The worm has also a disengage spring at the top that works the same as the lower spring. Its only purpose is to overcome inertia state, this being at moment of change of rotation as result of chair in motion the wheel hits an obstacle, namely steps of a stairway, resulting now in change of rotation of the worm.

The arm rests are each channel shaped on the underside wherein the top edge of a triangular plate 80 is slidable. Each plate 80 has a shaft 81 that travels in a slot 82 of an angle 83 secured to the frame 50. As the frame is tilted as shown in FIGURE 7 the shaft 81 travels from one end to the opposite end of slot 82. As shown in FIG. 1, frame 50 is pivoted on shaft 27 at one corner and the opposite end of the frame is tilted due to the inclination of the stairs; one or more sets of the wheels 41 being higher or lower than the similar wheels 41 associated with shaft 27.

A retainer plate 84 secured to one lower edge of the arm rest is secured to the cylinder section 29 of legs 14. A stabilizer 85 is in slide engagement with the rear side of plate 84, the stabilizer being secured to the frame 50. See FIG. 3.

A fiat stock bar 86 is supported on each frame 50 and has a two shift movement forward to engage piston 53 and gear 68 to retract legs. As best seen in FIG. 2, bar 86 is fixedly mounted in units 50 but slidably mounted in suitable mounting means (not shown) on frame 50. The bar 86 as thus mounted is capable of being moved forwards or backwards manually as shown by the arrows in FIG. 2. Shifting bar 86 forward places the apparatus in condition ascending. Shifting the bar 86 rearwardly places the apparatus in condition for descention.

As shown in FIGURE 1 a fiat stock stiffening plate 95 is provided on each side of the chair for maintaining shafts 31 at set distance from shaft 27. It will be noted that as the legs 14 are telescoped the rods 30 affixed thereto will slide in brackets 96 which support shafts 31.

In operative use when the chair travels along a level floor and subsequently encounters the first step of a stair for purpose of ascension, the automatic clutches on all wheels apply themselves momentarily as each wheel abutts with the obstacle or step causing rearward displacement of wheel 41 and causing the bar 56 to pivot forwardly about shaft 27 thus moving the piston 53 and causing power from gear 64 to he transferred to gear 69 thus causing reverse rotation of the worm 1 and ascension of arm 75 on the worm and raising the wheel so as to mount the step. Thus the remaining wheels remain on solid surface while a wheel is being retracted. When the chair attains the position shown in FIGURE 8 wherein the fourth wheel abutts the first step and the wheel is raised as above described and then the bar 56 pivots back to move the piston and change engagement of gear 64 to gear 68 to cause arm 75 to descend and cause a down thrust of the fourth wheel, an inclination occurs of the chair body respective to the drive mechanism 16 so that a person may sit at a normal angle while traveling on the stairway.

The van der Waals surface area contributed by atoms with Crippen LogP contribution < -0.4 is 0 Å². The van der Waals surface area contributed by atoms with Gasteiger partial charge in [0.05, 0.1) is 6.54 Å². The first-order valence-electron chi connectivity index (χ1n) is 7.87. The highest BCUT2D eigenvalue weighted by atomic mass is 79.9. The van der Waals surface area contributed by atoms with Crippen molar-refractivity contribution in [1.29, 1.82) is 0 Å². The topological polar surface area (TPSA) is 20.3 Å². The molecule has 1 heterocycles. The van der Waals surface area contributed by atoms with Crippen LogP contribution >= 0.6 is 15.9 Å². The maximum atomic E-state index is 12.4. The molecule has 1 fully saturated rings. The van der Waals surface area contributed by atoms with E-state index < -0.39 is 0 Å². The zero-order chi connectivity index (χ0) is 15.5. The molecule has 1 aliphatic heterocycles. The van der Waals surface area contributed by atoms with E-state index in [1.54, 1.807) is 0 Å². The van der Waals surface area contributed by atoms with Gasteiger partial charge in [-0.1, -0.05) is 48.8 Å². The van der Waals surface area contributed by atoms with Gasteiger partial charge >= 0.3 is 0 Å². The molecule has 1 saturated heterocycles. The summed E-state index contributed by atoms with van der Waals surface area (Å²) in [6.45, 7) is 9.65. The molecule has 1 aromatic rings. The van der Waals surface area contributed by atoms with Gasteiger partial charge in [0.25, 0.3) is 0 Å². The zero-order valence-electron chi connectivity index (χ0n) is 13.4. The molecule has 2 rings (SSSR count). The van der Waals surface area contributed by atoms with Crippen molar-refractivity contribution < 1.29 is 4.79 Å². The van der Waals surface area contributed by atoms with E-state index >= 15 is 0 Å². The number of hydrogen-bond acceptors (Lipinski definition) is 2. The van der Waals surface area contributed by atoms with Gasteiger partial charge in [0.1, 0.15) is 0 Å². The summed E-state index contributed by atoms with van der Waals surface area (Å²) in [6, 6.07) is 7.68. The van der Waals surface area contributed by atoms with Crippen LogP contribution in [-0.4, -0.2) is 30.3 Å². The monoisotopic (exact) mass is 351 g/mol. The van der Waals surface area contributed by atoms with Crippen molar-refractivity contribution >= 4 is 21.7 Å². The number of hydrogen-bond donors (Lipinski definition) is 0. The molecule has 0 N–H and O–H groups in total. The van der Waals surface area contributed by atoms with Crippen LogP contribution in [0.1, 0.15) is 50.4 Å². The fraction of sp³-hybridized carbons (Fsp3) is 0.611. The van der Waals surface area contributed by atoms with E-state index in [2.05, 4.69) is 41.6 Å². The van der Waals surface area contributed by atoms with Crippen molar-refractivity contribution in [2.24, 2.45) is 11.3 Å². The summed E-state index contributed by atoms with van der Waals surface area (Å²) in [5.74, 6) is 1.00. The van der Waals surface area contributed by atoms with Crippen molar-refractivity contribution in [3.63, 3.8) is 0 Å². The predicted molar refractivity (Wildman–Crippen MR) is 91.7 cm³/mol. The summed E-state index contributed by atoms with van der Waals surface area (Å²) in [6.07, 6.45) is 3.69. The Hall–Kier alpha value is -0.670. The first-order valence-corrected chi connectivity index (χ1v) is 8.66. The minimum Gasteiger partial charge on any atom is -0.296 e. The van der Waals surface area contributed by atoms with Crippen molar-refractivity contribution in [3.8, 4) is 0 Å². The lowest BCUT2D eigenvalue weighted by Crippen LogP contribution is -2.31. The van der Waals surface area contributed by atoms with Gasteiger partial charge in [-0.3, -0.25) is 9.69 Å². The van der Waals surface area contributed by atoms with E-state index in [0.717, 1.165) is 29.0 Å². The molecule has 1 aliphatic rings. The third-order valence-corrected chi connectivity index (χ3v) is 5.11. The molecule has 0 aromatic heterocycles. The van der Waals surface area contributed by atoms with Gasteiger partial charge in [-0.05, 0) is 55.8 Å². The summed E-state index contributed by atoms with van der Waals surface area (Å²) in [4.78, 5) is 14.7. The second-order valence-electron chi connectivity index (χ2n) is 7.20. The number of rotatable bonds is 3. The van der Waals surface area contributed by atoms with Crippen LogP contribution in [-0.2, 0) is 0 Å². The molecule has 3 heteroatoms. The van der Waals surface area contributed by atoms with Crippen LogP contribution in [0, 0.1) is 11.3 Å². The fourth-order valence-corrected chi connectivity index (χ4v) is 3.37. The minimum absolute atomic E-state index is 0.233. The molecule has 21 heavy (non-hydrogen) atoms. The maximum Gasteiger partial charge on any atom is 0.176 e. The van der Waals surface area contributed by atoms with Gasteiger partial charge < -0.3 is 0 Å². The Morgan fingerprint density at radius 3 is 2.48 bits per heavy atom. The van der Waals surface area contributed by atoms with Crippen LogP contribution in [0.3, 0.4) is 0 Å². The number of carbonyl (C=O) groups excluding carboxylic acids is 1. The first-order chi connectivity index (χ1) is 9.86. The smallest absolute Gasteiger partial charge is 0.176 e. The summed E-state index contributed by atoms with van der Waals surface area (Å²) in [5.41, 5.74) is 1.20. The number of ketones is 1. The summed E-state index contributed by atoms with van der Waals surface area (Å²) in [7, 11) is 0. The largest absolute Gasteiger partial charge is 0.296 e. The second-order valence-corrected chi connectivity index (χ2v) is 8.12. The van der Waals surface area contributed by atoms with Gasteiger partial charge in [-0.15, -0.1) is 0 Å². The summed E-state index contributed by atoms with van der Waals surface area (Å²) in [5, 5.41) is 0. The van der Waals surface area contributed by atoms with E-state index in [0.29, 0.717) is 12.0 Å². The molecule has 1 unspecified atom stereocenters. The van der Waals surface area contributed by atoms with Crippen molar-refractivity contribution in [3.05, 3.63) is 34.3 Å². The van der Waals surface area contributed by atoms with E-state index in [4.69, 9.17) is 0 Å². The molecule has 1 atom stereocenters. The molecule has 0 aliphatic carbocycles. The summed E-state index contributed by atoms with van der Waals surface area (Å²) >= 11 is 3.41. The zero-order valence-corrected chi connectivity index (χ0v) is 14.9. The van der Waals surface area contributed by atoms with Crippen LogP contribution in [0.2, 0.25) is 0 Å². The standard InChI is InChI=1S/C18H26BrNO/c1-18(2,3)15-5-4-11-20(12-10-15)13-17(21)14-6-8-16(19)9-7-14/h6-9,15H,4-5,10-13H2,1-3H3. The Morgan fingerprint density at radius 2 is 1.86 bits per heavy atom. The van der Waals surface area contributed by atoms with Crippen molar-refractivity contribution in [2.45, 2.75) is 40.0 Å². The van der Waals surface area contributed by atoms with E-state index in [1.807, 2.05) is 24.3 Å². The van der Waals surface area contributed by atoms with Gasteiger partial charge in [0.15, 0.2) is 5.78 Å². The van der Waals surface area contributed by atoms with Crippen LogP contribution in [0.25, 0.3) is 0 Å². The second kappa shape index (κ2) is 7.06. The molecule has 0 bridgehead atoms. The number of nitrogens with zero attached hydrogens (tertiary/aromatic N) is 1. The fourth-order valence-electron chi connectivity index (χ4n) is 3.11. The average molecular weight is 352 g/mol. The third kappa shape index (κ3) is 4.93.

On descending stairs, when a wheel 41 leaves a stair, the weight of the chair and occupant is taken off the wheel, thus permitting the tension in the spring connecting member 56 to the bar 86 to become operative to pull the member 56 rearwardly. This operates member 54 and piston 53 to cause gears 68 and 69 to engage. Inasmuch as the reversible motor 20 is operated in the reverse direction when descending stairs, the engagement of gears 68-69 causes rotation of the worm 72 in the opposite direction from that in which it rotates on ascending stairs. Therefore, the wheel unit and wheel 41 is driven downwardly into engagement with the next lower stair.

It will be seen from the drawings and the above description of the various parts, that the apparatus comprises a chair having a motor 20 driving shafts 27, and 27a through e by means of an endless chain 23 and gears 21 and 24, and gears 36 and chains 66 as described previously. Auxiliary manual drive means is also provided on each side of the chair consisting of a hand wheel 32, shaft 31, gear 33, endless chain 34 and gear 35 aflixed to shaft 27. A frame on each side of the chair is pivotally mounted on shaft 27 for movement between horizontal and tilted positions as shown in FIGS. 1 and 7, respectively, a plate 84 afiixed to the chair body and a curved guide member 85 on the frame 50 serving to guide the tilting movement of the frame 58 as best seen in FIG. 3.